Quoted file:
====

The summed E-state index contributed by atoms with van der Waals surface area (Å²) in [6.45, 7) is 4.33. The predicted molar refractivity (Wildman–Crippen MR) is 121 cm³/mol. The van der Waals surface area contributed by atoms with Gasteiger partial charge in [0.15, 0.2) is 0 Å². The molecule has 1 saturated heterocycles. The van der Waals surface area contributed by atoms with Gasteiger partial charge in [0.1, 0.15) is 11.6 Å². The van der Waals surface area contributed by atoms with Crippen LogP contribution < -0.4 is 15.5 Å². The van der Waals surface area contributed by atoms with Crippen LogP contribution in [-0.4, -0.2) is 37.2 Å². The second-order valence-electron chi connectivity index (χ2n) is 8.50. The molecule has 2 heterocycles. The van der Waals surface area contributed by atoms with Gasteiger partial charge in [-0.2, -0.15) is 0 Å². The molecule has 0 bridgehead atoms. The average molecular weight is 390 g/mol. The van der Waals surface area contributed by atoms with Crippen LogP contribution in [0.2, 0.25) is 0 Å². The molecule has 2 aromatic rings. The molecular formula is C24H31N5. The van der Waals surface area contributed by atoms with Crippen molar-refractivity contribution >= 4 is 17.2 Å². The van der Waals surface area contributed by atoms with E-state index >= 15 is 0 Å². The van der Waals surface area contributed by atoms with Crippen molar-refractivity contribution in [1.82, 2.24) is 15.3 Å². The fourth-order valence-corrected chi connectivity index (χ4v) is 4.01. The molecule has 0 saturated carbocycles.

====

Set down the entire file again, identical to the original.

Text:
The summed E-state index contributed by atoms with van der Waals surface area (Å²) in [6.45, 7) is 4.33. The predicted molar refractivity (Wildman–Crippen MR) is 121 cm³/mol. The van der Waals surface area contributed by atoms with Gasteiger partial charge in [0.15, 0.2) is 0 Å². The molecule has 1 saturated heterocycles. The van der Waals surface area contributed by atoms with Gasteiger partial charge in [0.1, 0.15) is 11.6 Å². The van der Waals surface area contributed by atoms with Crippen LogP contribution < -0.4 is 15.5 Å². The van der Waals surface area contributed by atoms with Crippen LogP contribution in [-0.4, -0.2) is 37.2 Å². The second-order valence-electron chi connectivity index (χ2n) is 8.50. The molecule has 2 heterocycles. The van der Waals surface area contributed by atoms with Gasteiger partial charge in [-0.2, -0.15) is 0 Å². The molecule has 0 bridgehead atoms. The average molecular weight is 390 g/mol. The van der Waals surface area contributed by atoms with Crippen LogP contribution in [0.2, 0.25) is 0 Å². The molecule has 2 aromatic rings. The molecular formula is C24H31N5. The van der Waals surface area contributed by atoms with Crippen molar-refractivity contribution >= 4 is 17.2 Å². The van der Waals surface area contributed by atoms with E-state index >= 15 is 0 Å². The van der Waals surface area contributed by atoms with Crippen molar-refractivity contribution in [1.82, 2.24) is 15.3 Å². The fourth-order valence-corrected chi connectivity index (χ4v) is 4.01. The molecule has 0 saturated carbocycles.